- About AHTA
- Horticultural Therapy
- Professional Registration
History of Horticultural Therapy
History and Practice
Horticultural therapy (HT) is a time-proven practice. The therapeutic benefits of garden environments have been documented since ancient times. In the 19th century, Dr. Benjamin Rush, a signer of the Declaration of Independence and recognized as the "Father of American Psychiatry," was first to document the positive effect working in the garden had on individuals with mental illness.
In the 1940s and 1950s, rehabilitative care of hospitalized war veterans significantly expanded acceptance of the practice. No longer limited to treating mental illness, HT practice gained in credibility and was embraced for a much wider range of diagnoses and therapeutic options. Today, HT is accepted as a beneficial and effective therapeutic modality. It is widely used within a broad range of rehabilitative, vocational, and community settings.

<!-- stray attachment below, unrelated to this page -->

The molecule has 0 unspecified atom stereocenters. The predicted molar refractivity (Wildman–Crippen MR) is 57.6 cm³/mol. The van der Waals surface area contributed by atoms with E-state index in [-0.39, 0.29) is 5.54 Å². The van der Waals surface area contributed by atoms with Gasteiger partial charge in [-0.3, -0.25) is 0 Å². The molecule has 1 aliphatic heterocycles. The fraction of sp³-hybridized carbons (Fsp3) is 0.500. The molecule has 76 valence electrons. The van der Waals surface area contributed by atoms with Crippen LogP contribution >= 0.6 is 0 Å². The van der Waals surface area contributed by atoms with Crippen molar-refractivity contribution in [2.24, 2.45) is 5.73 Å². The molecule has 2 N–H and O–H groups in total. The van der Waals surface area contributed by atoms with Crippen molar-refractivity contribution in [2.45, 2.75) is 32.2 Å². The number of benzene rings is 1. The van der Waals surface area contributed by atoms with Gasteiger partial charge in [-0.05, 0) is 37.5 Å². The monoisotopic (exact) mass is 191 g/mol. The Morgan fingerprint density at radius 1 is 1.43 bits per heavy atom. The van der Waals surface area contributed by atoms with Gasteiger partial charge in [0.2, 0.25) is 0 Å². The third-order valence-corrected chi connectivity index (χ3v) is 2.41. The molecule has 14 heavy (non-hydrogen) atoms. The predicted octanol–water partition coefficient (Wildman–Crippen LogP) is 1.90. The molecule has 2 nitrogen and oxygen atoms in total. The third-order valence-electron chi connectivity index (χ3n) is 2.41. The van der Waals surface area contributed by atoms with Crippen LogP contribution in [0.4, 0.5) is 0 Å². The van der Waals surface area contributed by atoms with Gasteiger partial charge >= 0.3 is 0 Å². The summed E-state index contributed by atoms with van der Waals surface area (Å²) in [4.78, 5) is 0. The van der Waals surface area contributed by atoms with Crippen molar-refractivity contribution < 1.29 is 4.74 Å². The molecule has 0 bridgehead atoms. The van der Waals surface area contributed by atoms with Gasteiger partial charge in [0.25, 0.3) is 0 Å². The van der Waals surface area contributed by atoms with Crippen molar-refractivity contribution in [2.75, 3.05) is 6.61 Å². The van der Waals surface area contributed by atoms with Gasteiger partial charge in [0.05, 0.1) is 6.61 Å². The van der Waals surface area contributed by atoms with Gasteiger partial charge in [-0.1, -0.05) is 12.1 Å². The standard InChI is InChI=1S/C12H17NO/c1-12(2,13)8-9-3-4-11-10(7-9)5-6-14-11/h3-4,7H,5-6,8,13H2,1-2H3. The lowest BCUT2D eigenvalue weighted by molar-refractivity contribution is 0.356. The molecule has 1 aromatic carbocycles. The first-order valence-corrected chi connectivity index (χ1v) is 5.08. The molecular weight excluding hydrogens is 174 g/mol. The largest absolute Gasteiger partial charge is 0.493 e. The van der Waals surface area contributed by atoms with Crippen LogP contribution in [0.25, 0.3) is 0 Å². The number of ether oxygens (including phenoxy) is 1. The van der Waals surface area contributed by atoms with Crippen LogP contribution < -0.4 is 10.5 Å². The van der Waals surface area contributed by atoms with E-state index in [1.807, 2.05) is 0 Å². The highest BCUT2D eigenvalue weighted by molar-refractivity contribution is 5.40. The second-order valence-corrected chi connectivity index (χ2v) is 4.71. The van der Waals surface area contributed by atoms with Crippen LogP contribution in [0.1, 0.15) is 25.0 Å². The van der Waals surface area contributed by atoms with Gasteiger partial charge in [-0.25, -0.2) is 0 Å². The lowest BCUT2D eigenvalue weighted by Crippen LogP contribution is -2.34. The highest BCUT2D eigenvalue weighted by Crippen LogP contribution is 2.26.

HT techniques are employed to assist participants to learn new skills or regain those that are lost. HT helps improve memory, cognitive abilities, task initiation, language skills, and socialization. In physical rehabilitation, HT can help strengthen muscles and improve coordination, balance, and endurance. In vocational HT settings, people learn to work independently, problem solve, and follow directions. Horticultural therapists are professionals with specific education, training, and credentials in the use of horticultural for therapy and rehabilitation. Read the formal definition of the role of horticultural therapist.